New documentary on snowboarder Charlie Elmore’s recovery from traumatic brain injury resonated with me strongly, for a number of reasons.
Nearly 19 years ago I was in a car accident in which one of my friends suffered a brain injury that left her in a coma. Unlike my friend, I still remember the moments after the crash vividly. Miraculously no one else was seriously hurt, but J, who’d been sitting in the middle of that backseat, had been thrown to one side and was unconscious. There had been no impact and were no visible signs of injury, but her brain had been shaken enough to cause severe brain injury that would change her life forever.
For many years that accident made me a very nervous passenger and fastidious about wearing seatbelts (although I must point out that my friend was wearing a seatbelt at the time of the accident) but my caution did not necessarily carry over to the ski slopes.
As a snowboarder, I’ve taken many a tumble, hitting my head on countless occasions. It’s a horrible feeling. Not so much the pain, but rather the dull thud, and realisation that it could have been so much worse. Hearing that thud means that, on that occasion, you are one of the lucky ones, but it always makes you take stock and reflect on the fragility of your brain.
When Charlie Elmore hit her head while riding the Penken Park in Mayrhofen, she knew nothing about it until she woke up in hospital ten days later, and even then, had no recollection of the incident.
BBC Three’s excellent documentary “Me and My New Brain” charts Charlie’s journey through rehabilitation and beyond, as she tries to rebuild her life. While, four years later, she appears to have fully recovered, the documentary focuses on the more subtle psychological effects that can endure after such trauma to the brain, and which often go unaddressed or even unnoticed.
Incredibly Charlie was back on her snowboard after just a year, determined to resume her career as a snowboard instructor in Verbier. However, she soon discovered that, despite her remarkable progress, she still had a long battle ahead. After realising that fitting back into her previous life was not going to be as easy as she’s envisioned, Charlie decided to train to be an adaptive snowboard instructor so that she could help others with disabilities to enjoy the ski slopes. However, even that has proven to be a struggle. She also runs the GBOT2018 Campaign to help fund Paralympian and Invictus athletes.
The effects of my friend’s injuries were much more severe than Charlie’s and it was a very long time before she was able to lead any semblance of a normal adult life. However, like Charlie, she’s an extremely determined individual, and against all the odds she eventually returned to university to continue the law degree that she’d only just begun before the accident, with a view to eventually helping others with brain injuries. She’s also an active political campaigner. It took a lot of persistance, but she’s now living a relatively normal, independent life. However, like so many other people who’ve suffered from traumatic brain injury, the obstacles that I’ve seen her overcome will only have been the tip of the iceberg.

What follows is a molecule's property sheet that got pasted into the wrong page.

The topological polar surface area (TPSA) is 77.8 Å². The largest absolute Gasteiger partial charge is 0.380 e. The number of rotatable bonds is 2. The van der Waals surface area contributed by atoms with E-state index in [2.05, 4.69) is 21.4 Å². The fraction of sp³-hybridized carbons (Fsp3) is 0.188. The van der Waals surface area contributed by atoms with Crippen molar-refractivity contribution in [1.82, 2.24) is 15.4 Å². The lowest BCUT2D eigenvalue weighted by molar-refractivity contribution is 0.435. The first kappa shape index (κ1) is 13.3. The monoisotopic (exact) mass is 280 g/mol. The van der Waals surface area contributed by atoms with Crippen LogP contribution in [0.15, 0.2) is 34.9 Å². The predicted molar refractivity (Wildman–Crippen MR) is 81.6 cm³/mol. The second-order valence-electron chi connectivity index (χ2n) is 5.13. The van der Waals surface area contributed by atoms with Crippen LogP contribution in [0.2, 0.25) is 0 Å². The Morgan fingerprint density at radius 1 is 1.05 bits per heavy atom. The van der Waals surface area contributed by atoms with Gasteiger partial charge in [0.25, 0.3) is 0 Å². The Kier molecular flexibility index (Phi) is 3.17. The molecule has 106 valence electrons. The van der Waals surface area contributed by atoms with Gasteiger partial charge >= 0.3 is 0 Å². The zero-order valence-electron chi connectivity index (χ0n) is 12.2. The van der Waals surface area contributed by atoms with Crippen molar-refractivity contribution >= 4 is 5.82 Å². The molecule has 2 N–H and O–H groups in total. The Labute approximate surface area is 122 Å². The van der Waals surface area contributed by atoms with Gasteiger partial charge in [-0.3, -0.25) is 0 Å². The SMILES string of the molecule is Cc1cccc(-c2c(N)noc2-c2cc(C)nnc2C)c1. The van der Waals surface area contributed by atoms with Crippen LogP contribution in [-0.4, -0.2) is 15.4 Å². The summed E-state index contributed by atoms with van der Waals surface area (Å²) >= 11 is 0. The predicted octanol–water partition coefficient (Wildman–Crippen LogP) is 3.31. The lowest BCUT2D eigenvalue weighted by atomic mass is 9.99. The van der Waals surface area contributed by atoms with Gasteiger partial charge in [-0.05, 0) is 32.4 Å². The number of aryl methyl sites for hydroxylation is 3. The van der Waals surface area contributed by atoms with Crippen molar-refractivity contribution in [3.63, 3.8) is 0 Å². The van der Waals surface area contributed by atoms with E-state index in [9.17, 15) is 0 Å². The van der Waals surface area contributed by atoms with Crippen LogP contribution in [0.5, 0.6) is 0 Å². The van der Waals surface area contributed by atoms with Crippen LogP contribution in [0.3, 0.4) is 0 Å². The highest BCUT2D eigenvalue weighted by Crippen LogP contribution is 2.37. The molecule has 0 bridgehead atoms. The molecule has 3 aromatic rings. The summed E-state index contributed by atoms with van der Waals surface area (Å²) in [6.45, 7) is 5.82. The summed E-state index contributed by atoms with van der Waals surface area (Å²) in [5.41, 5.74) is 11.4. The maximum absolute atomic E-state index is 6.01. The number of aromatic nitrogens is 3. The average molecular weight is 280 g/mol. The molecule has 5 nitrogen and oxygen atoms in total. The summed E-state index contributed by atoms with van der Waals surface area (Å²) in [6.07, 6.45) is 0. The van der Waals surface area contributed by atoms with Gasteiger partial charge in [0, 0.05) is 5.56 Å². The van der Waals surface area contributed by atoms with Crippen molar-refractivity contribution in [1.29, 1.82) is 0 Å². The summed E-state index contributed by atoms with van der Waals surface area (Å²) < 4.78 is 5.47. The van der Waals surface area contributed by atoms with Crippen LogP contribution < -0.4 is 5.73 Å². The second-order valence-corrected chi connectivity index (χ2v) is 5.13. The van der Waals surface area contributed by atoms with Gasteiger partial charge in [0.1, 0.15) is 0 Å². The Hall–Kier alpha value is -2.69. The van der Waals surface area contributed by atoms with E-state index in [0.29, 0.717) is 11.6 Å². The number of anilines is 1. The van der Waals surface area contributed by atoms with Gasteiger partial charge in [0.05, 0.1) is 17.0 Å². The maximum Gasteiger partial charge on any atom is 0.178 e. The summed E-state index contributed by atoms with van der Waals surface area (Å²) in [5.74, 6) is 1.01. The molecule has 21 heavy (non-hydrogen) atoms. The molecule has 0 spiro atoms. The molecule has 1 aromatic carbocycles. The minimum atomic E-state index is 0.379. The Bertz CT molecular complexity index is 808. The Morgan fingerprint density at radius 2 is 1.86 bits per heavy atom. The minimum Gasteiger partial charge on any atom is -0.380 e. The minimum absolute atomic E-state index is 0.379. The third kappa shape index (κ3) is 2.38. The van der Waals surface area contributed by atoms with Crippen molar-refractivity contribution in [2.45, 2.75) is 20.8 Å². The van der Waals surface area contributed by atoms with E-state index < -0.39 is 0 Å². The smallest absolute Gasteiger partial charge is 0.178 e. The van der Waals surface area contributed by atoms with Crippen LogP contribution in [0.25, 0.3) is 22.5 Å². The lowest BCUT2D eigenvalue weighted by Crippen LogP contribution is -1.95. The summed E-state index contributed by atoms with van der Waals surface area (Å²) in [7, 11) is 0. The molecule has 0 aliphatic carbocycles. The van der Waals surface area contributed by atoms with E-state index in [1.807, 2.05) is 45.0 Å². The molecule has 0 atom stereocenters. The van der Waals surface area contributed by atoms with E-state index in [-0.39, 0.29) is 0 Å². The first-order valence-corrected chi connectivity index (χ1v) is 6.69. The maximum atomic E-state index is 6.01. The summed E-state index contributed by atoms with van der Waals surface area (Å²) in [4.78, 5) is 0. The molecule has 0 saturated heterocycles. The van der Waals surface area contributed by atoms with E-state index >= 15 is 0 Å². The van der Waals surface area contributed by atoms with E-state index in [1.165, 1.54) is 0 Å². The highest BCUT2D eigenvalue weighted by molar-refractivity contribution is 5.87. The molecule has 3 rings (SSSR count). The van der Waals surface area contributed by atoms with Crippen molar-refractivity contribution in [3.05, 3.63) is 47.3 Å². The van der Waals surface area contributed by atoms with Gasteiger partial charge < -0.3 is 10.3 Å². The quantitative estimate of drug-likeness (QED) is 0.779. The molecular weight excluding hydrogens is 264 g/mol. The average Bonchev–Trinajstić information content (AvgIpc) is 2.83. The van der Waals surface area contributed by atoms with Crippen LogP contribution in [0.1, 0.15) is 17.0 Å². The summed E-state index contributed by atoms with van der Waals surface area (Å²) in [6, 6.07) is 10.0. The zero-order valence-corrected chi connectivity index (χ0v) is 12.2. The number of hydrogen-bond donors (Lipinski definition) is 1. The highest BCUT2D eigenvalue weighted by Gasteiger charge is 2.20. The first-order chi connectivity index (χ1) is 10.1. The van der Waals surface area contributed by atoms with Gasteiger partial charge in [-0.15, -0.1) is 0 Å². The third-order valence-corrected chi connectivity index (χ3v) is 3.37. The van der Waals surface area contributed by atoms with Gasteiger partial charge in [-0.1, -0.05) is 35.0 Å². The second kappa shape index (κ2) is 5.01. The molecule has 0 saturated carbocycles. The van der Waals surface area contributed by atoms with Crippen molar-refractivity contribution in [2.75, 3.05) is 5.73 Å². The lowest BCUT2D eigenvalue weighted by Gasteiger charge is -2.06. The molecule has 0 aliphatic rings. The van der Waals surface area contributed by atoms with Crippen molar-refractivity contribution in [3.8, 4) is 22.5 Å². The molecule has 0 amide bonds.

For me, one of the most poignant moments in the documentary is when Charlie talks of a lack of ongoing support, and how, despite receiving messages, cards and visits from over 200 friends at the time of her accident, she could now count on two hands the number of friends who continue to offer support four years down the line. Her revelation sent a pang of remorse through me, as I know that I probably haven’t offered my friend enough in the way of continued support over the years.
It’s impossible not to be inspired by people like my friend and Charlie, who’ve not only overcome traumatic brain injuries, but have used their experience to help others. It’s a position no one would want to be in themselves, but you can only hope that you would be as strong and altruistic, but the brain is such a complicated thing that anything could happen.
The fact that I could just as easily have come off worse in that car accident, or in any of my many snowboarding and mountain biking crashes, is not something I reflect on often. If I did, maybe I would have been more sensitive to the need for ongoing support and understanding for people who’ve suffered traumatic brain injuries. It’s undoubtedly one of the documentary’s overriding messages, and if it makes as much of an impact on everyone else watching it as it did me, it will hopefully go some way towards helping those recovering from TBI to reintegrate more easily into society.
As a snowboarder and mountain biker, another message I took away from it was the importance of wearing a helmet. The fear of it happening to me is not enough to stop me doing the things I love, but I always do what I can to minimise the risk of injury by wearing a helmet. After all, as the consultant who treated Charlie in intensive care told her, it was the helmet she was wearing that saved her life.
The BBC Three documentary “Me and My New Brain” is available to watch on iPlayer and is well worth a watch.